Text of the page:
3. 3. Return to Halloweentown (2006)

    The fourth movie of the franchise was a strong contender for my second place slot, but ultimately there were some key factors that bumped it down to third. In this fish-out-of-water story, Marnie and Dylan go off to college at Witch University, separating themselves from the rest of the family; while their mother Gwen occasionally shows up to express how much she misses her children, Aggie only appears in two scenes, and Sophie doesn’t make a single cameo. While it’s a major change of pace, it manages to hold itself together. 

    Fortunately for this movie, the college landscape is automatically going to make it more compelling— it’s fresh, unexplored ground. I definitely blame Marnie’s dorm experience for overblowing my expectations for on-campus housing. Can you blame me? She lives in the room of a former princess and doesn’t even have a roommate! The biggest issue I couldn’t ignore was the sudden casting change— Marnie was no longer played by Kimberly J. Brown who portrayed her for the past three films. Instead, she was replaced by Sara Paxton, known for her starring role in Aquamarine. Despite her best efforts, Paxton did not embody the easy, quirky charm that I had come to associate Marnie with. All in all, though, this film was an appropriate sendoff for the series that showed just how much our protagonists had grown.

  4. 4. Halloweentown II: Kalabar’s Revenge (2001)

    At the bottom of our list, we’ve got the second installment of the series. This first sequel has some admirable qualities: the audience got to see the kids grow up a bit, and the ending altered the status quo of the entire Halloweentown universe. In case you have no clue what I’m talking about, here’s a brief synopsis. Kalabar’s son casts a grey spell over Halloweentown, making that entire world depressed and colorless. When Marnie and Aggie get trapped in Halloweentown, they work together with the rest of the family to get back to the human world, opening the portal permanently. From here on out, travel between Halloweentown is easily accessible and available year-round.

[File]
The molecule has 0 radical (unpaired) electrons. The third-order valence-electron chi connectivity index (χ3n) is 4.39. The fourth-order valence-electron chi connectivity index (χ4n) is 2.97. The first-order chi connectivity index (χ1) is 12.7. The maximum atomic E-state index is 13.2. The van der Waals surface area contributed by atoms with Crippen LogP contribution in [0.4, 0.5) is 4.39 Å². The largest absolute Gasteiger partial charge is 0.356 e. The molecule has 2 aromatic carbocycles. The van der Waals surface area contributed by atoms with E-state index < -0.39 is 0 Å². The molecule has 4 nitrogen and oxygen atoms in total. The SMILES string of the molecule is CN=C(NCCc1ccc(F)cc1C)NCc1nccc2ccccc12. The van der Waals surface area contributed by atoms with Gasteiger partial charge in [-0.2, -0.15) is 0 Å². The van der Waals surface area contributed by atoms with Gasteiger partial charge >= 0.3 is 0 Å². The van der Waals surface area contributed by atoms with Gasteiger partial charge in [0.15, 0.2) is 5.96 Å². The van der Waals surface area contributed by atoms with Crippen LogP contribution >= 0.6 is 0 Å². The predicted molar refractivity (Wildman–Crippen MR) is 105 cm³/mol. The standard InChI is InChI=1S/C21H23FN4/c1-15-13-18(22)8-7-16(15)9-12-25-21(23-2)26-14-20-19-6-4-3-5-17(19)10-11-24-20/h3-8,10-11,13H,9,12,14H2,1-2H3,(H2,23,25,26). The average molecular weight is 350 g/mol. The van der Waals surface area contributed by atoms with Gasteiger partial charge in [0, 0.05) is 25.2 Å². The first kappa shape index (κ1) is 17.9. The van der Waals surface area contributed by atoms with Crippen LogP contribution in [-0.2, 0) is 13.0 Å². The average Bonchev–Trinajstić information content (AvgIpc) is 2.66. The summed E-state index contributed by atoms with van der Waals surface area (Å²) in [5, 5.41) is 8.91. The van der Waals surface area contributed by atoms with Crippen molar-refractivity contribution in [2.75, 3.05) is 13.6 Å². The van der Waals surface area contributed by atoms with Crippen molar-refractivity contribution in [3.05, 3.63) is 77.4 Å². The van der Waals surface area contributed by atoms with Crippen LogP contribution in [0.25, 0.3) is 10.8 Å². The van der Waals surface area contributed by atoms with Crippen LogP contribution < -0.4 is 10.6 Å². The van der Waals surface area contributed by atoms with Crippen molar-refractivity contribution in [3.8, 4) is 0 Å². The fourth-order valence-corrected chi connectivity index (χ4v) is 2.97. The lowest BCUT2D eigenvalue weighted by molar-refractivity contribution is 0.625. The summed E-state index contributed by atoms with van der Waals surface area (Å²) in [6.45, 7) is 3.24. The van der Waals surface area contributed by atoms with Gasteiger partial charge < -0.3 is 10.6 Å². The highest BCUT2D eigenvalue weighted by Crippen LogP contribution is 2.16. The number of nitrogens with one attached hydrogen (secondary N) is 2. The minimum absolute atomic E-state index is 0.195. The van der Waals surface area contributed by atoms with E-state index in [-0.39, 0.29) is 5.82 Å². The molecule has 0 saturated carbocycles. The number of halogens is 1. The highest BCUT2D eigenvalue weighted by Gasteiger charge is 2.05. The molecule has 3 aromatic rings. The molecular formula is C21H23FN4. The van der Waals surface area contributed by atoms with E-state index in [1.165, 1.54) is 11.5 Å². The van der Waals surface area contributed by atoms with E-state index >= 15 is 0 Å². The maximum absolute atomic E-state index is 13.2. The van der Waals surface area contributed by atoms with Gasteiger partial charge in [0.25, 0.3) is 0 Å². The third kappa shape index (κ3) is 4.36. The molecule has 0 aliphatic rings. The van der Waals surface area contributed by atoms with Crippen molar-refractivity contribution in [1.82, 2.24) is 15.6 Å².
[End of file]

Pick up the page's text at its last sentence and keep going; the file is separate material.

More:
Sadly, this change was the best thing that the movie really had to offer (you know, other than the new character Gort, Halloweentown’s residential junkman). The core problem is the villain, Kal. From the outset, he’s too obviously creepy to not be perceived as a villain- it’s not shocking to find out that he’s a devious punk. You never really fear him or think he’ll beat the Cromwells, so their final showdown at the end is underwhelming and predictable. I repeatedly checked on the timestamp throughout the movie, waiting for it to get to the point and end. Luckily, the following sequels stepped up their game and were entertaining throughout.

My final verdict? The bias of nostalgia aside, the Halloweentown series holds up. All four films have something worthwhile to contribute to your spooky Halloween movie marathon. Reunite with the Cromwells before October comes to an end.

Happy Halloween!